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Thursday, December 8, 2016

Financial Focus - Interest Rates Have Risen: What Is the Impact on Bonds?

With the November election behind us, interest rates have risen, driven by expectations of lower tax rates, higher government spending, and less regulation, which have helped lift expectations for faster economic growth and higher inflation.  This, in turn, has raised investors' outlook for short-term interest rate hikes by the Federal Reserve. However, there is some uncertainty regarding what policies and legislation Congress and the new administration will actually pursue.

Bond Prices Have Declined
10-year Treasury yields have rebounded to their highest level since last December, surging above 2.3% from 1.8% during November.  Remember that rising rates mean that bond prices decline, and long-term bond prices have dropped more than short-term bond prices.  This means that you should be prepared for prices for bonds and bond funds to be lower on your November statement, although comparable to levels from earlier in the year.  While this is not a reason for you to sell, setting expectations about bond price performance and properly laddering your bond portfolio can help position your portfolio for interest rate risk.

Where Do Rates Go From Here?
It's too early to declare certainty with regard to recent policy proposals, or to suggest their impact will be as effective in driving higher growth and inflation, as recent stock and bond market reactions might be signaling. Nevertheless, we think the broader path ahead for rates is higher, though not necessarily with the vigor seen since the election. Moderate U.S. GDP growth, helped by a solid labor market, should support a Fed rate hike next month and a measured approach toward additional rate increases in 2017.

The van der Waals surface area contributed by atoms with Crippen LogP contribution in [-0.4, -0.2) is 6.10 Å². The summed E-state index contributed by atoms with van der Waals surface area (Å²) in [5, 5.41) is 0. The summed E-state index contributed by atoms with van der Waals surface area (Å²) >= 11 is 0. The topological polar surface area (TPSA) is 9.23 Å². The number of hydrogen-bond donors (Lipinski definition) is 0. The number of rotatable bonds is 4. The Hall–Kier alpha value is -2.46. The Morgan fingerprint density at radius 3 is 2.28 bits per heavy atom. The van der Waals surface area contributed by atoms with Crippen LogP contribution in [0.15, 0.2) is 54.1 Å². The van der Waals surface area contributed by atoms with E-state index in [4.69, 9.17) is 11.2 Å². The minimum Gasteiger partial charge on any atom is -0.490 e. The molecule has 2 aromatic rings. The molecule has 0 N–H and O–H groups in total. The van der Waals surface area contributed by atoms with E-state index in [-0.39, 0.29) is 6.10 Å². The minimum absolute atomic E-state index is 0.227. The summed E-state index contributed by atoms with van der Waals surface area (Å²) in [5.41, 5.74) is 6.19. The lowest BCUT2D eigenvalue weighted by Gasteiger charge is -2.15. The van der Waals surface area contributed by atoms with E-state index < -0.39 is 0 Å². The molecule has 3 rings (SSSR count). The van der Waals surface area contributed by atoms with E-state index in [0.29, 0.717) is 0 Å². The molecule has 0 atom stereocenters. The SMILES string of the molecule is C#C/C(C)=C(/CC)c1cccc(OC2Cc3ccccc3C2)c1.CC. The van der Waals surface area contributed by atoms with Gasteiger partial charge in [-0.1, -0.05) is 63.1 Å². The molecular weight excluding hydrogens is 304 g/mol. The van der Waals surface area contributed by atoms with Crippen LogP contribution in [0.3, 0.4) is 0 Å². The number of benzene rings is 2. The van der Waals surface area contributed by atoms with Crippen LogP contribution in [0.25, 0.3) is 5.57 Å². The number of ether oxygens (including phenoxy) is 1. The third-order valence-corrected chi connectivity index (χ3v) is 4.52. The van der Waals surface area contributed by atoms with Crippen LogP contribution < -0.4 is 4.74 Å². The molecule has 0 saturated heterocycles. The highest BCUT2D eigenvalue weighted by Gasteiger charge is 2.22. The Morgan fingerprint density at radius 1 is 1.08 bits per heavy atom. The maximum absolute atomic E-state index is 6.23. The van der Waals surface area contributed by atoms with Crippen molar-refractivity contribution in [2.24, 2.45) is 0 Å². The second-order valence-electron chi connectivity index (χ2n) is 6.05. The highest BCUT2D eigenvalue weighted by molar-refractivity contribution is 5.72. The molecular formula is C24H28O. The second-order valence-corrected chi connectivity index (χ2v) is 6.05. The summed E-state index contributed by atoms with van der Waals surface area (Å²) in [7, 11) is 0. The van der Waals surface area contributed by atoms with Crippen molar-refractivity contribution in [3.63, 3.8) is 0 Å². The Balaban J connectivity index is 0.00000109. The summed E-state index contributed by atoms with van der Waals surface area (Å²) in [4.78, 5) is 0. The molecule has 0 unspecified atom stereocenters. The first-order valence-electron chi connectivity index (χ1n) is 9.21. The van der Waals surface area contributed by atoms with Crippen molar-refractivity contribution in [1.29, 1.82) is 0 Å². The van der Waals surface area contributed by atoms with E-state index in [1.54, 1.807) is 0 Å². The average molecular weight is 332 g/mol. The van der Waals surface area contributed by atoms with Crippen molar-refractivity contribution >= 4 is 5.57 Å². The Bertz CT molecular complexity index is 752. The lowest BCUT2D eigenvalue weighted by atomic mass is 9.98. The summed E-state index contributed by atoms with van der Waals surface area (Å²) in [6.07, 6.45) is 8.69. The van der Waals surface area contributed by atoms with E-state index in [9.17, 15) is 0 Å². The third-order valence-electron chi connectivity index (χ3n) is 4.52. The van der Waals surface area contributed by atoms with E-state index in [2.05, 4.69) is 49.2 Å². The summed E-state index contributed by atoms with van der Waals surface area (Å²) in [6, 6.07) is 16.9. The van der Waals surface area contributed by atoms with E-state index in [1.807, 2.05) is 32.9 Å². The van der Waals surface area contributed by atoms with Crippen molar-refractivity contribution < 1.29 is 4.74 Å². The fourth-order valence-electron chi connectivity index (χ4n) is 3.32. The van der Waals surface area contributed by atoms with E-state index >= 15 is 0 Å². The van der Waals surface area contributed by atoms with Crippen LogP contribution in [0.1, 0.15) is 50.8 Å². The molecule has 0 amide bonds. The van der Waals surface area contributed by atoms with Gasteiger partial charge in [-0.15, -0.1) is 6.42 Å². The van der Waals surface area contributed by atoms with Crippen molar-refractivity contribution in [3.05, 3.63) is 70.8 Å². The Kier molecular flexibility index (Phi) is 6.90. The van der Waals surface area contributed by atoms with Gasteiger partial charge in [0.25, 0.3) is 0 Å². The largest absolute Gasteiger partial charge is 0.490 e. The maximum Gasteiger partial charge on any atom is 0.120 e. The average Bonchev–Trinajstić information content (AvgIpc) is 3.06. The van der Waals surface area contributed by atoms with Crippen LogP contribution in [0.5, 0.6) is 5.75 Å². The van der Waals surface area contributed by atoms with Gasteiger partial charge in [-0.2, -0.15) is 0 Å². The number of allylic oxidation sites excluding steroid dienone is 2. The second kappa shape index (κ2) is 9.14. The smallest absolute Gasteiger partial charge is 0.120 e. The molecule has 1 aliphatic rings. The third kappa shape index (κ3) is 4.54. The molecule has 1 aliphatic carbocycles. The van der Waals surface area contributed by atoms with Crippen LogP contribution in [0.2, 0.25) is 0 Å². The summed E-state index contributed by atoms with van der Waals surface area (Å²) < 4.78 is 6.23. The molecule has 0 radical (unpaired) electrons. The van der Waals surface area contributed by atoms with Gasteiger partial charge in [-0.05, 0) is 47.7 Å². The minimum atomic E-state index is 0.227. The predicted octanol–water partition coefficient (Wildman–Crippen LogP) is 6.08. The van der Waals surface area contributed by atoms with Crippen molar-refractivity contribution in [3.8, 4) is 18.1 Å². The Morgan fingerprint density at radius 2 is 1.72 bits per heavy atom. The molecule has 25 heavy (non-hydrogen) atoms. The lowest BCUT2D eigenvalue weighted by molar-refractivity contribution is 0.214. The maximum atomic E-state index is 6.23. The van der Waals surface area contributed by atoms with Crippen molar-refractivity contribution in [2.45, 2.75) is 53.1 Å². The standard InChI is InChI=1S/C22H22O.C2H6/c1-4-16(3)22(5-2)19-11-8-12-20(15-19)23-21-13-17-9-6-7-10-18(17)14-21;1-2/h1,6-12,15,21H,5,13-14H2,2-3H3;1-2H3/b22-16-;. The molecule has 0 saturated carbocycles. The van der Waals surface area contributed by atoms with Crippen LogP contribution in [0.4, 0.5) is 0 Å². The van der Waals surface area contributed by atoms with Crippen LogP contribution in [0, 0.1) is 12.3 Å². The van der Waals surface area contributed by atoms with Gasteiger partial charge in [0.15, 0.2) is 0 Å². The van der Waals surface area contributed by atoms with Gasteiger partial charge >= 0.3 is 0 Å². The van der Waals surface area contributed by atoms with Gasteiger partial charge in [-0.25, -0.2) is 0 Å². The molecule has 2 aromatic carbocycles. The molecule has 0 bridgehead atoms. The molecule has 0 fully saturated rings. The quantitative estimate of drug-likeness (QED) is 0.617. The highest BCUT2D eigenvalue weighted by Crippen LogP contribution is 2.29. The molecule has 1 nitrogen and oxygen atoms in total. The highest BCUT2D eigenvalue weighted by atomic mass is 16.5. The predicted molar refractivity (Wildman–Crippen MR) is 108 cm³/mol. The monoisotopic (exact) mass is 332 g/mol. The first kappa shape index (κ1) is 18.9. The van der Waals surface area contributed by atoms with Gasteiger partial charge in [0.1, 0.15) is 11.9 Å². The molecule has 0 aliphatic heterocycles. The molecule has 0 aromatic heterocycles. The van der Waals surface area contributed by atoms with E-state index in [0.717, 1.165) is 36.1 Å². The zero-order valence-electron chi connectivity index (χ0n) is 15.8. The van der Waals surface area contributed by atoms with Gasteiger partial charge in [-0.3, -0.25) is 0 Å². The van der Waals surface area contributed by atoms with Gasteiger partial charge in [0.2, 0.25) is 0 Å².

Bonds Still Offer Value
Even with the recent jump in rates, bond yields remain fairly low by historical standards. That said, bonds still offer a compelling value in today's environment given the stability they provide portfolios. During the stock market correction this January-February (-12.0%) and during the Brexit pullback (-5.3%), bonds rose an average of 1.8%.1 Owning bonds during these stock market downturns would have helped stabilize portfolios, which demonstrates the diversification benefits that bonds provide.  

The steady ascent of the stock market in the past few weeks will not continue uninterrupted.  While we think fundamental conditions will support equity gains ahead, the current balance of global risks and opportunities will, in our view, prompt episodes of volatility, during which bond allocations should deliver portfolio stability desired by long-term investors.

What Should Investors Do?
Interest rates can't be predicted, but you can prepare your portfolio.  Consider the following:
  • Review Portfolios.  Review the mix of stocks and bonds in your portfolio.  If needed, rebalance to the appropriate amounts.
  • Adjust bond ladder. Review bonds for alignment with our laddering guidance.  Make sure your portfolio isn't overweight in long-term bonds.  Short-term and intermediate-term bonds pay lower rates, but they will be less impacted by rising interest rates.  Plus, when shorter-term bonds mature, the proceeds can be reinvested at higher interest rates.
  • Avoid emotional investing. Even when bond prices decline, they will move closer to face value as the bonds get closer to maturity, assuming no concern about default.  Also, the income that bonds pay won't change if rates go up.
This article was written by Edward Jones for use by your local Edward Jones Financial Advisor, which in Prescott is Neal Robinson at 1400 N. Acres Dr. Suite 55

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